Market Researchers: Where will we be in 10 years?


Market Research is and will always be about uncovering insights to provide solutions. The process of doing so (i.e., the methodology) is never going to be a solution in itself, but it will help better inform the final outcomes. It is important to understand how methodology will be influenced in the coming years so that every market researcher knows fully what is in their tool bag and can make sure that they don’t fall behind the curve. Let’s take a look at what will change and what will evolve.

The first and most obvious is faster computing speeds. Computers are consistently getting more efficient and faster and will continue to do so for many years to come. This means we will be able to start exploring big data algorithms in addition to our primary market research. We will be able to analyze data quicker and create automations that don’t currently exist due to computing power issues.

The second is fiber optics increasing to internet speeds. This is a massive evolution in our internet that quite frankly should have happened many years ago if not for regulations. Fiber optics will multiply average internet speeds by 50, giving us the ability to share information at drastically faster rates. This will not only speed up research, but also change the game. We will now be able to have incredibly high quality webcam conversations and be able t o share videos while potentially seeing facial reactions as well as screens. We can have many and multiple streams going on at once and then download our recordings moments after the research has been completed.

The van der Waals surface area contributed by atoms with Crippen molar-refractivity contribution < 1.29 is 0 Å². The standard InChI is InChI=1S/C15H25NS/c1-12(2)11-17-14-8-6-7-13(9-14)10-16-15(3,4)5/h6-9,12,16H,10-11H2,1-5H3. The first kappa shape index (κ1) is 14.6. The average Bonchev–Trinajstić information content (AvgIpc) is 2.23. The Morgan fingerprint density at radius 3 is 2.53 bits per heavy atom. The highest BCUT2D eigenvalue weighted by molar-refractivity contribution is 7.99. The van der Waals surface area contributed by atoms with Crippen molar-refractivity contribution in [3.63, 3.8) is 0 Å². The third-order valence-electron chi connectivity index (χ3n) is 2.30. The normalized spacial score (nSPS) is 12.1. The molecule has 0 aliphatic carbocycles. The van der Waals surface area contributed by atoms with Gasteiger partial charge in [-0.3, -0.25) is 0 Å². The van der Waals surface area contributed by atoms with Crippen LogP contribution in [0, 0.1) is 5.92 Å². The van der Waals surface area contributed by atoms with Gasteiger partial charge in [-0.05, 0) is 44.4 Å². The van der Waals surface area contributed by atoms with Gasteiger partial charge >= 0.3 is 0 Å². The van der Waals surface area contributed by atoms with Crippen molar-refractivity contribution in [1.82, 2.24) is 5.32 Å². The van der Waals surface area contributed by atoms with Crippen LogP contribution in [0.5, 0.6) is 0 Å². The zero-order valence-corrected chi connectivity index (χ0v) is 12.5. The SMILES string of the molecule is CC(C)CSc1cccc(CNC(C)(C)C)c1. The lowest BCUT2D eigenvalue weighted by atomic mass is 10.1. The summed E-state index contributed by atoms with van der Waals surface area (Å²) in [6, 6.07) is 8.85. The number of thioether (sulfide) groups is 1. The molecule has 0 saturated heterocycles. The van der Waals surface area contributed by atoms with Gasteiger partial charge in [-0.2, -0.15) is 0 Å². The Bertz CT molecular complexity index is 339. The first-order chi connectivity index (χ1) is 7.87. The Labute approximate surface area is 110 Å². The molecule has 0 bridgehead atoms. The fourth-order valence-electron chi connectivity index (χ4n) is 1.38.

The third is sensors. Sensors will probably have the biggest long term effect in the way we do market research and, more specifically, read human behavior and thoughts. We are currently advancing sensor technology so rapidly that programmers can barely keep up. Let’s take the Tesla car for example. They built the car with a bunch of unused sensors and then release autopilot programming systems a year later which allow the car to drive itself on highways. Another example is the 3d touch that Apple integrated into the new iPhones, which introduces depth as another input. However, movement and touch are not the only sensors. We are also starting to understand brain functions, emotional readings, and physiological tracking.

There is much much more than just the few examples I have outlined here. We may be able to do an interview in 10 years and have a pretty good idea of the respondent’s emotional states during the conversation, giving us a whole new exploration of market research.

Lastly, we will also start to see more and more platforms integrate into one giant solution. This has already started to happen in many different fields as companies are trying to become the one company that does it all (especially when it comes to technology). One app will probably be able to stream webcam interviews and have the ability to conduct surveys. It’s just a matter of time.

Patrick Brunell is a Director at Vivisum Partners. Patrick specializes in market research moderation and project management. Email Patrick at patrick.brunell@vivisumpartners.com